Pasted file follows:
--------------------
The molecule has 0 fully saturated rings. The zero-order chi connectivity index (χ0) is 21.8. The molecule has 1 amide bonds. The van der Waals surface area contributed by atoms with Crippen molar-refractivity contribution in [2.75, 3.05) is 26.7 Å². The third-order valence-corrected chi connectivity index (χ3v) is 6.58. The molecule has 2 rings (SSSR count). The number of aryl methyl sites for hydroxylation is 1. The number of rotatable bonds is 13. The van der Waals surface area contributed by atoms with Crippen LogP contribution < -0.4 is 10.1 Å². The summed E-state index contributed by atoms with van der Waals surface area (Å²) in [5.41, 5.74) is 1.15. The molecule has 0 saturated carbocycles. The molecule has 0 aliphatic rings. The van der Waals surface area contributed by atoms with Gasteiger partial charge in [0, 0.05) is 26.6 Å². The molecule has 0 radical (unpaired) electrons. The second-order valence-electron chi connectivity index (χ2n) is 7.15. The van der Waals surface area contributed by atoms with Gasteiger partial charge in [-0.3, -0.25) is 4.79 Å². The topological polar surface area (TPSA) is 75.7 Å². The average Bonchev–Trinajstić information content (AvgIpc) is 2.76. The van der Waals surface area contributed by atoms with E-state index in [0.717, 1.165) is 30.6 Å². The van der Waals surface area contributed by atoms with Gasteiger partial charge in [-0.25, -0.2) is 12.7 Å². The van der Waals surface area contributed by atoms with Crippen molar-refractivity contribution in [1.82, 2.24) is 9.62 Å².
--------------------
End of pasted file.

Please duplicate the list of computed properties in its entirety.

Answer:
The molecule has 0 fully saturated rings. The zero-order chi connectivity index (χ0) is 21.8. The molecule has 1 amide bonds. The van der Waals surface area contributed by atoms with Crippen molar-refractivity contribution in [2.75, 3.05) is 26.7 Å². The third-order valence-corrected chi connectivity index (χ3v) is 6.58. The molecule has 2 rings (SSSR count). The number of aryl methyl sites for hydroxylation is 1. The number of rotatable bonds is 13. The van der Waals surface area contributed by atoms with Crippen LogP contribution < -0.4 is 10.1 Å². The summed E-state index contributed by atoms with van der Waals surface area (Å²) in [5.41, 5.74) is 1.15. The molecule has 0 saturated carbocycles. The molecule has 0 aliphatic rings. The van der Waals surface area contributed by atoms with Gasteiger partial charge in [0, 0.05) is 26.6 Å². The molecule has 0 radical (unpaired) electrons. The second-order valence-electron chi connectivity index (χ2n) is 7.15. The van der Waals surface area contributed by atoms with Gasteiger partial charge in [-0.3, -0.25) is 4.79 Å². The topological polar surface area (TPSA) is 75.7 Å². The average Bonchev–Trinajstić information content (AvgIpc) is 2.76. The van der Waals surface area contributed by atoms with E-state index in [0.717, 1.165) is 30.6 Å². The van der Waals surface area contributed by atoms with Gasteiger partial charge in [-0.25, -0.2) is 12.7 Å². The van der Waals surface area contributed by atoms with Crippen molar-refractivity contribution in [1.82, 2.24) is 9.62 Å².